The Italian bishops’ conference will accept the majority of African migrants who have spent 10 days stranded on a coast guard ship in a Sicilian port.
According to the Los Angeles Times, the office of Prime Minister Giuseppe Conte announced on Saturday that the bishops’ conference would take 100 migrants. Albania and Ireland will also accept 20 migrants each.
A total of 190 migrants, primarily from Eritrea, had been found stranded at sea and rescued by the Italian Coast guard on August 16. The ship arrived to the Sicilian port of Catania on August 20.
The migrants were not allowed to disembark, however, except for 50 who were given permission to leave due to health reasons.
The BBC reported that Interior Minister Matteo Salvini would not grant the vessel permission to disembark until there was a plan to distribute the migrants among other EU countries, so as not to be a “burden” to Italian citizens.
An inquiry was opened by Sicilian prosecutors to investigate possible illegal confinement by Salvini, as concerns were raised about the health effects of confinement on the migrants onboard.
Pope Francis discussed the stranded migrants during his in-flight press conference from Dublin to Rome on August 26.
“The welcoming of migrants is something as old as the bible. It’s in Deuteronomy, in the Commandments. God commands welcoming the migrant, the foreigner. It’s so old that it is in the spirit of revelation but also in the spirit of Christianity. It’s a moral principle,” he said.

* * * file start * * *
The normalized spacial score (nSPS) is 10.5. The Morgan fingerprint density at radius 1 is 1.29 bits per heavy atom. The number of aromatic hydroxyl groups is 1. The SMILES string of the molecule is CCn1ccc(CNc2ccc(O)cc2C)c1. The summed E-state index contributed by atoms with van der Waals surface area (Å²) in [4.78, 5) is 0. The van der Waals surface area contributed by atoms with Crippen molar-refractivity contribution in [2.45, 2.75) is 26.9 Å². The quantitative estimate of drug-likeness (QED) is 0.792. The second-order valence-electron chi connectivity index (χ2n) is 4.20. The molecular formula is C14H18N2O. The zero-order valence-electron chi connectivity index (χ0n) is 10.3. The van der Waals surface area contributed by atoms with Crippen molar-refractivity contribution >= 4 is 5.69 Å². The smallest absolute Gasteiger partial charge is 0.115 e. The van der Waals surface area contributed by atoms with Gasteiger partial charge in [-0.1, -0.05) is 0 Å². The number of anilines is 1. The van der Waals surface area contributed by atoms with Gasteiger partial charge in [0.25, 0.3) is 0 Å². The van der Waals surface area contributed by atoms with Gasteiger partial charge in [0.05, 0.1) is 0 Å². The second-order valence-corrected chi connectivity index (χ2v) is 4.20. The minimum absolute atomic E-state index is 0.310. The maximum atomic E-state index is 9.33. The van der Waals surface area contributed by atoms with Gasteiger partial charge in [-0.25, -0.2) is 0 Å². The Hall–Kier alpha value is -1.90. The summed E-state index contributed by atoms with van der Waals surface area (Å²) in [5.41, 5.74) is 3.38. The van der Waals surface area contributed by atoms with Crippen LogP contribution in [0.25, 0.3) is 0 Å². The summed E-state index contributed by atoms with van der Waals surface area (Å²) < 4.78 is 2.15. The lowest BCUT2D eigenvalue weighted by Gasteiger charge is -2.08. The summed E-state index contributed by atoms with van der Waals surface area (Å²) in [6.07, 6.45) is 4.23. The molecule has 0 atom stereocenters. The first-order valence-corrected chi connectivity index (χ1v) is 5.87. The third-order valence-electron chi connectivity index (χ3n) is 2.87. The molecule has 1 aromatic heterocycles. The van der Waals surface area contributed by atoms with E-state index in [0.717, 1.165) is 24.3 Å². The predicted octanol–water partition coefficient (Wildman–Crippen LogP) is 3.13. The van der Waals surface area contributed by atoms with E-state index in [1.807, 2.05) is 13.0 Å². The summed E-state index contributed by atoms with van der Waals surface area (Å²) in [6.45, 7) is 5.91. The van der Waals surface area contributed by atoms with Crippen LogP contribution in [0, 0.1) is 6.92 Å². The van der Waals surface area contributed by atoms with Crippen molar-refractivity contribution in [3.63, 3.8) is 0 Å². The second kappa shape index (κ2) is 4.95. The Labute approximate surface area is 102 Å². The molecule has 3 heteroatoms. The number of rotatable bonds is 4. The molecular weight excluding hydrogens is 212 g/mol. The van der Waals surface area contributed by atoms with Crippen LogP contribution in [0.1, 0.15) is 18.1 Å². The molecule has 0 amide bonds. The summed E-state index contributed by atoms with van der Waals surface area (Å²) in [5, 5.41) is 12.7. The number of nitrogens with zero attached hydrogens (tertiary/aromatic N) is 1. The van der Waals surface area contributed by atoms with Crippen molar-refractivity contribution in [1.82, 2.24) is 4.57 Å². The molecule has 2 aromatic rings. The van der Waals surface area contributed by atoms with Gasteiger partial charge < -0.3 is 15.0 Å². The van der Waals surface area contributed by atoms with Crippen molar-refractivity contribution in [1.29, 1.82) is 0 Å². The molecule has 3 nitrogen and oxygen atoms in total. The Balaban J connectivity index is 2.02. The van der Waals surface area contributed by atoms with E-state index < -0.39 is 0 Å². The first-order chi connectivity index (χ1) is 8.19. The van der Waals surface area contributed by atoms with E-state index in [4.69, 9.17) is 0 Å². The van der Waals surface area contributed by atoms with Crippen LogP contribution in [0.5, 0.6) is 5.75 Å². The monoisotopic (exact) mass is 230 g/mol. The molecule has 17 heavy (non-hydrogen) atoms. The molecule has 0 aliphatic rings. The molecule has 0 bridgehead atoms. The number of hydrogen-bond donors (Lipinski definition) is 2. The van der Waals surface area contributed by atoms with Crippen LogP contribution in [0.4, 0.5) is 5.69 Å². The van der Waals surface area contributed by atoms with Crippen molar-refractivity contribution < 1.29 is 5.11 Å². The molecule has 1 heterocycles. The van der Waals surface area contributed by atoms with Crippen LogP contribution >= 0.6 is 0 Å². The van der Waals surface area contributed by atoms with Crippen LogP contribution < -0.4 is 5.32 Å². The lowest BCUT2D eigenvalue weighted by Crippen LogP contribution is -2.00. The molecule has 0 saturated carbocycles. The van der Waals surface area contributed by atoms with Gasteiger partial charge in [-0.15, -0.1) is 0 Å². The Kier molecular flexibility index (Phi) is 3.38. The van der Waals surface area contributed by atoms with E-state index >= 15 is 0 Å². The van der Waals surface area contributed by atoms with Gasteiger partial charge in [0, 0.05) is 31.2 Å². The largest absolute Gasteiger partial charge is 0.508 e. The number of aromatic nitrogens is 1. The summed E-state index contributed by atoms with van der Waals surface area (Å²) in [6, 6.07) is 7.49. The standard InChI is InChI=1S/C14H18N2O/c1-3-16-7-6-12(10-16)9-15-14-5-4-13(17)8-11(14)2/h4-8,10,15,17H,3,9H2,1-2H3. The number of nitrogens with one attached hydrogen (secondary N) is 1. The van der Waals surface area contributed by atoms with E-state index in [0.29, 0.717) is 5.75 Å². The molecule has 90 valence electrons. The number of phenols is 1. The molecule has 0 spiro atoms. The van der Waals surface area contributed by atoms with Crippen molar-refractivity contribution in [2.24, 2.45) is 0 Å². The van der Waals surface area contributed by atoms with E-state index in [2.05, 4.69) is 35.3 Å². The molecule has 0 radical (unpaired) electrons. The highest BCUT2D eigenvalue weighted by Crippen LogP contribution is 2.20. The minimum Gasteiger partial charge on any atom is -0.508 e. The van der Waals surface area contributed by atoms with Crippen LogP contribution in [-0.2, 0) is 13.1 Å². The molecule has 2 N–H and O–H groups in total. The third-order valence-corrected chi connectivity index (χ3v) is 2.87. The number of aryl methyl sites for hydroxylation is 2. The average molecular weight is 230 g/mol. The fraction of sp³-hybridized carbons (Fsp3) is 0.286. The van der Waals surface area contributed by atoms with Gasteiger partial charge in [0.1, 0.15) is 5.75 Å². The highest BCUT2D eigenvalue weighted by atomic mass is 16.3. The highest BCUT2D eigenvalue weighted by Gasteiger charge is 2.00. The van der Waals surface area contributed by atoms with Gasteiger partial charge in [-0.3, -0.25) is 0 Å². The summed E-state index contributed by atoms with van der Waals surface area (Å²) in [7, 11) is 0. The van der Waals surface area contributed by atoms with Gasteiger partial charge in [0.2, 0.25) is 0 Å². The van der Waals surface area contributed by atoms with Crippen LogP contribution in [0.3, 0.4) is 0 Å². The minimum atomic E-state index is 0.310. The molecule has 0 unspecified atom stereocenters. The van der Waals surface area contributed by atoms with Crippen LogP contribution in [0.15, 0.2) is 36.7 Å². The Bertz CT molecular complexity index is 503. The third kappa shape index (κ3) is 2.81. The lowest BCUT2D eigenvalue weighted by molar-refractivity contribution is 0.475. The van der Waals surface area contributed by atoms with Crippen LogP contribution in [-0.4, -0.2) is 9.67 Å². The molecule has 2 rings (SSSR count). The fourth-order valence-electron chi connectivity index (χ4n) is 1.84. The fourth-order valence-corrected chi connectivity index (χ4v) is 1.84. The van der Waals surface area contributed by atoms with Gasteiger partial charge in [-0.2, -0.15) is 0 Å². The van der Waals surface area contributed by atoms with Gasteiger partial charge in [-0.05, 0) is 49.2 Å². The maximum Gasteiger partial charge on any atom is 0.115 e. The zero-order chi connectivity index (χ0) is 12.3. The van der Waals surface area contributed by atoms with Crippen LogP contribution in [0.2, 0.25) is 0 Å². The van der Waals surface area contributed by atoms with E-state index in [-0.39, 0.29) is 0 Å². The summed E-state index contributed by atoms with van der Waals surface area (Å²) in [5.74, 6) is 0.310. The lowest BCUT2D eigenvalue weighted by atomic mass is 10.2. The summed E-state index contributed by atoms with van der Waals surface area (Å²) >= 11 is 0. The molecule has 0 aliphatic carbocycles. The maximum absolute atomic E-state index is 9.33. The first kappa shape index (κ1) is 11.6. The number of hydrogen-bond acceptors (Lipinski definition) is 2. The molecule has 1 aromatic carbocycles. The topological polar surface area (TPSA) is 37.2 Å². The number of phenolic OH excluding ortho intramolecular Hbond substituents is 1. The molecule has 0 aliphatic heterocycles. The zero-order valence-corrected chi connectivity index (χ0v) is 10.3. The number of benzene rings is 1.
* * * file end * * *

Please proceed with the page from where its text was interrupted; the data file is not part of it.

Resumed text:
The plan to resettle the Eritrean immigrants was handled by the Italian bishop’ conference and Fr. Aldo Bonaiuto, a member of the Association Giovanni XXIII, the pope said, adding that he had not been personally involved in the arrangement.
He said the immigrants are “going to a better world at Rocca di Papa,” an Italian town near Rome. “They will be welcomed there,” he added.
Pope Francis decried the consequences of sending refugees back to the countries from which they are trying to escape.
“They are taken by the traffickers. Painful, the things that they do to the men... the women and the children, out! They sell them.”
A “reasonable welcoming” of migrants, he said, must include the proper means of integration, such as aid to learn the country’s language and find work.
The Holy Father pointed to a recent encounter with a migrant woman who been among the 13 refugees from Syria he had taken from the Island of Lesbos to Rome in 2016. He said she is now studying at the university level and an example of integration.
“This is the work with migrants. There is an openness of heart for everyone, suffering, then integration as a condition for welcoming and then the prudence of those who govern for doing this,” he said.